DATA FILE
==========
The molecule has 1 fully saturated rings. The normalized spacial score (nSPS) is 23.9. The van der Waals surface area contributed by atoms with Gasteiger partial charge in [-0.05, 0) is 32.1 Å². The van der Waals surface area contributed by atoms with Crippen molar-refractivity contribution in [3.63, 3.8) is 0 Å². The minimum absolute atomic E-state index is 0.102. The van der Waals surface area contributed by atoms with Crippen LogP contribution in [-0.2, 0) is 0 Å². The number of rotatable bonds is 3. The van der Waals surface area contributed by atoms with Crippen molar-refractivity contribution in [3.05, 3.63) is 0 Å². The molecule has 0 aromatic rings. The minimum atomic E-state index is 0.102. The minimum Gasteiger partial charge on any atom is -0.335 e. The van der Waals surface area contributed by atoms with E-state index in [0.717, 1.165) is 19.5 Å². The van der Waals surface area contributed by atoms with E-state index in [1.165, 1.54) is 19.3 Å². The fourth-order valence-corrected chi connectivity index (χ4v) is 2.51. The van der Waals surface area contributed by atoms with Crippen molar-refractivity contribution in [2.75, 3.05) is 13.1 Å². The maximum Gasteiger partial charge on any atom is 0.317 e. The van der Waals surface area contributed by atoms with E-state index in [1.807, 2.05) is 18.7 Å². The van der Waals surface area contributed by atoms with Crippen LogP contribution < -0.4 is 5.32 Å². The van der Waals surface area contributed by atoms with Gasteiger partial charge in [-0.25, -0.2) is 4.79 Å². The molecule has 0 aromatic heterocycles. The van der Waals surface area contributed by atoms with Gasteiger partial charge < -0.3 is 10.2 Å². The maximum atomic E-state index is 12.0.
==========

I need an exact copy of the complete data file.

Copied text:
The molecule has 1 fully saturated rings. The normalized spacial score (nSPS) is 23.9. The van der Waals surface area contributed by atoms with Gasteiger partial charge in [-0.05, 0) is 32.1 Å². The van der Waals surface area contributed by atoms with Crippen molar-refractivity contribution in [3.63, 3.8) is 0 Å². The minimum absolute atomic E-state index is 0.102. The van der Waals surface area contributed by atoms with Crippen LogP contribution in [-0.2, 0) is 0 Å². The number of rotatable bonds is 3. The van der Waals surface area contributed by atoms with Crippen molar-refractivity contribution in [3.05, 3.63) is 0 Å². The molecule has 0 aromatic rings. The minimum atomic E-state index is 0.102. The minimum Gasteiger partial charge on any atom is -0.335 e. The van der Waals surface area contributed by atoms with E-state index in [0.717, 1.165) is 19.5 Å². The van der Waals surface area contributed by atoms with E-state index in [1.165, 1.54) is 19.3 Å². The fourth-order valence-corrected chi connectivity index (χ4v) is 2.51. The van der Waals surface area contributed by atoms with Crippen molar-refractivity contribution in [2.75, 3.05) is 13.1 Å². The maximum Gasteiger partial charge on any atom is 0.317 e. The van der Waals surface area contributed by atoms with E-state index in [1.807, 2.05) is 18.7 Å². The van der Waals surface area contributed by atoms with Crippen LogP contribution < -0.4 is 5.32 Å². The van der Waals surface area contributed by atoms with Gasteiger partial charge in [-0.25, -0.2) is 4.79 Å². The molecule has 0 aromatic heterocycles. The van der Waals surface area contributed by atoms with Gasteiger partial charge < -0.3 is 10.2 Å². The maximum atomic E-state index is 12.0.